DUBAI // Negotiations continue for the release of two UAE-linked vessels and their crews nearly six months after they were sea-jacked by pirates. The MV Iceberg I and MV Rak Afrikana were taken in March and April, respectively. According to a status report issued by Ecoterra International - a Kenya-based non-governmental organisation that monitors piracy - negotiations for the release of MV Iceberg I, a UAE-owned, Panama-flagged vessel, recently began "in earnest, but have not been concluded".
The 24-man crew - made up of nine Yemenis, six Indians, four Ghanians, two Sudanese, two Pakistanis and one Filipino - recently received food and water supplies through "local elders and a humanitarian group" after requesting assistance. According to the NGO's report, the sailors had no more food, water or medicines on board the ship, but were not suffering from any "serious health condition". It also claims that the ship is not insured and that the cargo owner is now in charge of negotiations.
The vessel, which was carrying generators, transformers and empty fuel tanks, is anchored off the coast of Somalia and guarded by 50 pirates. MV Iceberg I was seized in March in the Gulf of Aden, and pirates repainted its name as Sea Express. In May, officers aboard the US navy destroyer McFaul sighted the vessel and followed it for 36 hours to the coast of Somalia, before returning to normal duties.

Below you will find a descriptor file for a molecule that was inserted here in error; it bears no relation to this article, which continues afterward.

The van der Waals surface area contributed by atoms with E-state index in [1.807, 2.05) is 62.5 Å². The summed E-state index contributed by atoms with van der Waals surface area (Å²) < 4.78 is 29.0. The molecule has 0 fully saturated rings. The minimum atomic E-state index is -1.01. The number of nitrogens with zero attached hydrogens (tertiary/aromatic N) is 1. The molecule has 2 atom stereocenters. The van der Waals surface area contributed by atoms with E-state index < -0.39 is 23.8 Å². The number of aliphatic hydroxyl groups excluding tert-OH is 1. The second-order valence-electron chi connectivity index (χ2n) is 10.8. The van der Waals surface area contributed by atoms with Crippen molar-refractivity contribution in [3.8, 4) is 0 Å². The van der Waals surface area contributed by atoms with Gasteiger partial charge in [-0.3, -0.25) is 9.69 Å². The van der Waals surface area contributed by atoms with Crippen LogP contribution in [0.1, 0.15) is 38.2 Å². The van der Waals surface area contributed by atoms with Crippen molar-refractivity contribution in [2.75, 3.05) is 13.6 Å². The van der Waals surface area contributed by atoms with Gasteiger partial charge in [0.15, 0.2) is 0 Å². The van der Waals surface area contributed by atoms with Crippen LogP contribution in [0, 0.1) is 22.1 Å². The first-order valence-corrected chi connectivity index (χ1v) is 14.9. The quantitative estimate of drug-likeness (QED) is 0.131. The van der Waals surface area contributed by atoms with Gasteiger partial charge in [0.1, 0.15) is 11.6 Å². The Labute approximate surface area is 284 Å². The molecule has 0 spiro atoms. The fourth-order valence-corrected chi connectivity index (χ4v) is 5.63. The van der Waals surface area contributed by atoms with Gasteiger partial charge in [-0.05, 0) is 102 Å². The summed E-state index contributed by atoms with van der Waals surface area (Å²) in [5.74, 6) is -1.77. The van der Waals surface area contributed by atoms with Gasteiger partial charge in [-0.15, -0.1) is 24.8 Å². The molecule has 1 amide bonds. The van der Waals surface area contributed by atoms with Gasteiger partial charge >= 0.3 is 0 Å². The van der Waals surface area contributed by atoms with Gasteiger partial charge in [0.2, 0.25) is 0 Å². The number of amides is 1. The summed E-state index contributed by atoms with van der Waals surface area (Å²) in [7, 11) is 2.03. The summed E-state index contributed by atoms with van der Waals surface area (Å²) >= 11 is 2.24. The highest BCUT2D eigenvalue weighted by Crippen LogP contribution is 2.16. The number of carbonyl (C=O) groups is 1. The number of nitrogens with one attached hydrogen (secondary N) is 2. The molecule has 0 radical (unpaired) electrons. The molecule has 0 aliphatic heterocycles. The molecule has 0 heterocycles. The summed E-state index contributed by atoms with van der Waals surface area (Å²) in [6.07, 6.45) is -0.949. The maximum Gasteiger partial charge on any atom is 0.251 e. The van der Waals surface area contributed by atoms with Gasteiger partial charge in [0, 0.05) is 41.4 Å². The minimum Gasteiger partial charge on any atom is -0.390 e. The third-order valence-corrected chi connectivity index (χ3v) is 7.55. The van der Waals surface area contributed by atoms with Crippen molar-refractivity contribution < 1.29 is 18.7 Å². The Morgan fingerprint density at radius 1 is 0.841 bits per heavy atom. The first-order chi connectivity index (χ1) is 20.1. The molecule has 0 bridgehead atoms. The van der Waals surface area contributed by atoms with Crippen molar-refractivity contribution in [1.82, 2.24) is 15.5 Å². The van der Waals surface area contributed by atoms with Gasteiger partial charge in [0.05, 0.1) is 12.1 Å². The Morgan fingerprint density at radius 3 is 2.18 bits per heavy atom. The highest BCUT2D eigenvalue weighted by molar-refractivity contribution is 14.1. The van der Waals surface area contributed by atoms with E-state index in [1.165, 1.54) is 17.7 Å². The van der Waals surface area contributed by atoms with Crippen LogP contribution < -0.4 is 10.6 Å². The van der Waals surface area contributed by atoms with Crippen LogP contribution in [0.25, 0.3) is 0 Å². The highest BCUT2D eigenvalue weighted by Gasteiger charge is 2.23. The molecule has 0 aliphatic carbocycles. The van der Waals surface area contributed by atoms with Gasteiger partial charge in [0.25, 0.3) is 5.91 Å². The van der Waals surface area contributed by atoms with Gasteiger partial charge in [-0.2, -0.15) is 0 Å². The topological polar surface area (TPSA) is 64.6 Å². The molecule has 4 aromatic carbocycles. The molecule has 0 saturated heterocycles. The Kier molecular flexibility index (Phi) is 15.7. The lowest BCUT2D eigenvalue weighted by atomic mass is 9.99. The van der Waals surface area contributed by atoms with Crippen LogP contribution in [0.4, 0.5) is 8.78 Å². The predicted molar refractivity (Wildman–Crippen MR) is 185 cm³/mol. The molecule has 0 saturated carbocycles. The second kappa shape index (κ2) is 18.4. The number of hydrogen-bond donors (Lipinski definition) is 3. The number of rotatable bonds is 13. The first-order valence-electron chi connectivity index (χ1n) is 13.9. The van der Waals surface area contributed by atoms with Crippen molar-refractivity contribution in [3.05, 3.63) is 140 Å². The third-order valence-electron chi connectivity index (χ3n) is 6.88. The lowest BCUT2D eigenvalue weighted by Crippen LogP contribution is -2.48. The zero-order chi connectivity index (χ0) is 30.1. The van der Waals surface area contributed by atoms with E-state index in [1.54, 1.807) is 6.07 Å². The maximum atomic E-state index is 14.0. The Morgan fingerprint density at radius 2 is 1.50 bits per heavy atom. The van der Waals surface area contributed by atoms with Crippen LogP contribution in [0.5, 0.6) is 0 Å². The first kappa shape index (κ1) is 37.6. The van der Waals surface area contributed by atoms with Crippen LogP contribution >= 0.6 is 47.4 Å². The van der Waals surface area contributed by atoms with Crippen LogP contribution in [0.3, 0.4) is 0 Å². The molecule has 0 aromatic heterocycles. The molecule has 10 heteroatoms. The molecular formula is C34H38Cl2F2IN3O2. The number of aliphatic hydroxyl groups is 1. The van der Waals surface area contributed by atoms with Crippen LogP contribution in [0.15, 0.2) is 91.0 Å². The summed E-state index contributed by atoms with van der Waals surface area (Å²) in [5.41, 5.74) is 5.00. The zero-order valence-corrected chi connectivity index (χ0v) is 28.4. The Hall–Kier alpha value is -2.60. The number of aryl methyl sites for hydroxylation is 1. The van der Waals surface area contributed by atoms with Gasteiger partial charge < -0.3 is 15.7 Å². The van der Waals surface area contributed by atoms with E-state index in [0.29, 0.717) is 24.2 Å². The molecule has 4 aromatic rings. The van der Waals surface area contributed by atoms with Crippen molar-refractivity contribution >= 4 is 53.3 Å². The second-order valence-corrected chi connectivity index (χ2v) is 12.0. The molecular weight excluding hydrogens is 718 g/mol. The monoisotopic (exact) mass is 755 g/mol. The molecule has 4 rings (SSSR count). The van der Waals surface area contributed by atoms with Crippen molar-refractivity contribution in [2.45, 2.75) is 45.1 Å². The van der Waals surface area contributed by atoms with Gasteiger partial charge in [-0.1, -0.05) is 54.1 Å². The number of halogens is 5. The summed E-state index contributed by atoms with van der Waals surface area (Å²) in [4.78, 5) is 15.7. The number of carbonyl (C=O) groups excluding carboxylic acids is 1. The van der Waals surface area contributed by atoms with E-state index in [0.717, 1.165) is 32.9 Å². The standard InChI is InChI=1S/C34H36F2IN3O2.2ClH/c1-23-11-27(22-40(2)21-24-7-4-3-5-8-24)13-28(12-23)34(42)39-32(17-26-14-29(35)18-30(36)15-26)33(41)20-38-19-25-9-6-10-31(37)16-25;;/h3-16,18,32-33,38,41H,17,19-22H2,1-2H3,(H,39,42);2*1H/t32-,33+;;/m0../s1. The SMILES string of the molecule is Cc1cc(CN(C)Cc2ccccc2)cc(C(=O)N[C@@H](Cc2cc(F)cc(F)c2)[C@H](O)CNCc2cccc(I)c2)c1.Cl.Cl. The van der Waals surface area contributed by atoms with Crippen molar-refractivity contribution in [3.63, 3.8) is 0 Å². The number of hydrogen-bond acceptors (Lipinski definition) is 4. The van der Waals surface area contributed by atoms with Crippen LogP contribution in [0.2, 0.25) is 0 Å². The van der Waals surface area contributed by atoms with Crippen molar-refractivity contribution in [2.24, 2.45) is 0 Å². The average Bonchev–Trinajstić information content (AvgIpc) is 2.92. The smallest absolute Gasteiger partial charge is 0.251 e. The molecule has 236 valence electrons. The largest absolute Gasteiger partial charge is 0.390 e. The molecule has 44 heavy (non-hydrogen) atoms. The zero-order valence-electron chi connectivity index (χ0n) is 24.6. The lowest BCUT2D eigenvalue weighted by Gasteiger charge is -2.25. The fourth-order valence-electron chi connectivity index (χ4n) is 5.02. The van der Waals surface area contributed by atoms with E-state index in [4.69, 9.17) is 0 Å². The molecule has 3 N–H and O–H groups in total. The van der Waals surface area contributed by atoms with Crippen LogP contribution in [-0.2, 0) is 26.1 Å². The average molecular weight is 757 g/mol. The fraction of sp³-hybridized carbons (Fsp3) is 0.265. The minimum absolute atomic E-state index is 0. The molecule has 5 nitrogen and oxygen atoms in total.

Ecoterra International, which has been working in Somalia since 1986, said negotiations are also "ongoing" for the safe release of the MV Rak Afrikana, a general-cargo vessel that was seized on April 11 approximately 280 nautical miles west of the Seychelles. The 7,561-tonne ship - licensed in St Vincent and operated from RAK with a 26-man crew from India, Pakistan and Tanzania - had left the Seychelles three days earlier bound for Tanzania. It is being held in an area that Ecoterra officials say is difficult for the organisation's maritime and marine monitors to access.
Meanwhile, two other UAE-linked ships, the MV Leila and the MV Mariam, continue to be held under court order at the Somaliland port of Berbera because of an alleged legal dispute between Somaliland authorities, cargo owners and the shipowner. The vessels have been there since September 15, but both crews are said to be safe. Shipowners in the UAE were reluctant to comment on the report yesterday, expressing concern that it could jeopardise negotiations.